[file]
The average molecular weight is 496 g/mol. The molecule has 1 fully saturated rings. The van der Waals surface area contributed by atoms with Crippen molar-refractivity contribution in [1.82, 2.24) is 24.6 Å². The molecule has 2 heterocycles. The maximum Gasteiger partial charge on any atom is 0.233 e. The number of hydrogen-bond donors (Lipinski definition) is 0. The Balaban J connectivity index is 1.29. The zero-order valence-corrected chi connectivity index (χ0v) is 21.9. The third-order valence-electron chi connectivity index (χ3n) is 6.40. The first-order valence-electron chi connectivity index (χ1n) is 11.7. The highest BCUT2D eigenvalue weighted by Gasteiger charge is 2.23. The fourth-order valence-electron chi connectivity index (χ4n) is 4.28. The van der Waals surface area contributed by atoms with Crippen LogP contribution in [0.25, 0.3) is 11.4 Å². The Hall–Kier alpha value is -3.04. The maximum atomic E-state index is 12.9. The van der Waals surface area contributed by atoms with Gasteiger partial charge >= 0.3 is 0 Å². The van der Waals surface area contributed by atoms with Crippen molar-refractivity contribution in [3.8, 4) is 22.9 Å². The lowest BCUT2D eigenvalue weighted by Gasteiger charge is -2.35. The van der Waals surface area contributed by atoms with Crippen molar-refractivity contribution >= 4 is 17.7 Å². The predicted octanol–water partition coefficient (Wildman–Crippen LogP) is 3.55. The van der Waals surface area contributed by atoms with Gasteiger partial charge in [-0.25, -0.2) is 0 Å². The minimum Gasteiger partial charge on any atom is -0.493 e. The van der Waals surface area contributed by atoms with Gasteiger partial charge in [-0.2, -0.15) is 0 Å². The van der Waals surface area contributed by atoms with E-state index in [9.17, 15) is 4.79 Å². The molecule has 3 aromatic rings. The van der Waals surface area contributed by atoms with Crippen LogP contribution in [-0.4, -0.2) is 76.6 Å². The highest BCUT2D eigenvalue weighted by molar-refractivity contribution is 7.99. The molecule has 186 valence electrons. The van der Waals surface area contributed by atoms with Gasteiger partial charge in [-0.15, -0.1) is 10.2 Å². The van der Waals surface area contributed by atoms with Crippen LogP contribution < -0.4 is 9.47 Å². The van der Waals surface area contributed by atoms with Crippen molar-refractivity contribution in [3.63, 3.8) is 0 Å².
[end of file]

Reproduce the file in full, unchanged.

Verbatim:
The average molecular weight is 496 g/mol. The molecule has 1 fully saturated rings. The van der Waals surface area contributed by atoms with Crippen molar-refractivity contribution in [1.82, 2.24) is 24.6 Å². The molecule has 2 heterocycles. The maximum Gasteiger partial charge on any atom is 0.233 e. The number of hydrogen-bond donors (Lipinski definition) is 0. The Balaban J connectivity index is 1.29. The zero-order valence-corrected chi connectivity index (χ0v) is 21.9. The third-order valence-electron chi connectivity index (χ3n) is 6.40. The first-order valence-electron chi connectivity index (χ1n) is 11.7. The highest BCUT2D eigenvalue weighted by Gasteiger charge is 2.23. The fourth-order valence-electron chi connectivity index (χ4n) is 4.28. The van der Waals surface area contributed by atoms with Crippen LogP contribution in [0.25, 0.3) is 11.4 Å². The Hall–Kier alpha value is -3.04. The maximum atomic E-state index is 12.9. The van der Waals surface area contributed by atoms with Gasteiger partial charge >= 0.3 is 0 Å². The van der Waals surface area contributed by atoms with Crippen molar-refractivity contribution in [3.8, 4) is 22.9 Å². The lowest BCUT2D eigenvalue weighted by Gasteiger charge is -2.35. The van der Waals surface area contributed by atoms with Crippen molar-refractivity contribution >= 4 is 17.7 Å². The predicted octanol–water partition coefficient (Wildman–Crippen LogP) is 3.55. The van der Waals surface area contributed by atoms with Gasteiger partial charge in [-0.25, -0.2) is 0 Å². The minimum Gasteiger partial charge on any atom is -0.493 e. The van der Waals surface area contributed by atoms with Gasteiger partial charge in [-0.2, -0.15) is 0 Å². The van der Waals surface area contributed by atoms with E-state index in [9.17, 15) is 4.79 Å². The molecule has 3 aromatic rings. The van der Waals surface area contributed by atoms with Crippen LogP contribution in [-0.4, -0.2) is 76.6 Å². The highest BCUT2D eigenvalue weighted by molar-refractivity contribution is 7.99. The molecule has 186 valence electrons. The van der Waals surface area contributed by atoms with Gasteiger partial charge in [-0.15, -0.1) is 10.2 Å². The van der Waals surface area contributed by atoms with Crippen LogP contribution < -0.4 is 9.47 Å². The van der Waals surface area contributed by atoms with Crippen molar-refractivity contribution in [3.63, 3.8) is 0 Å².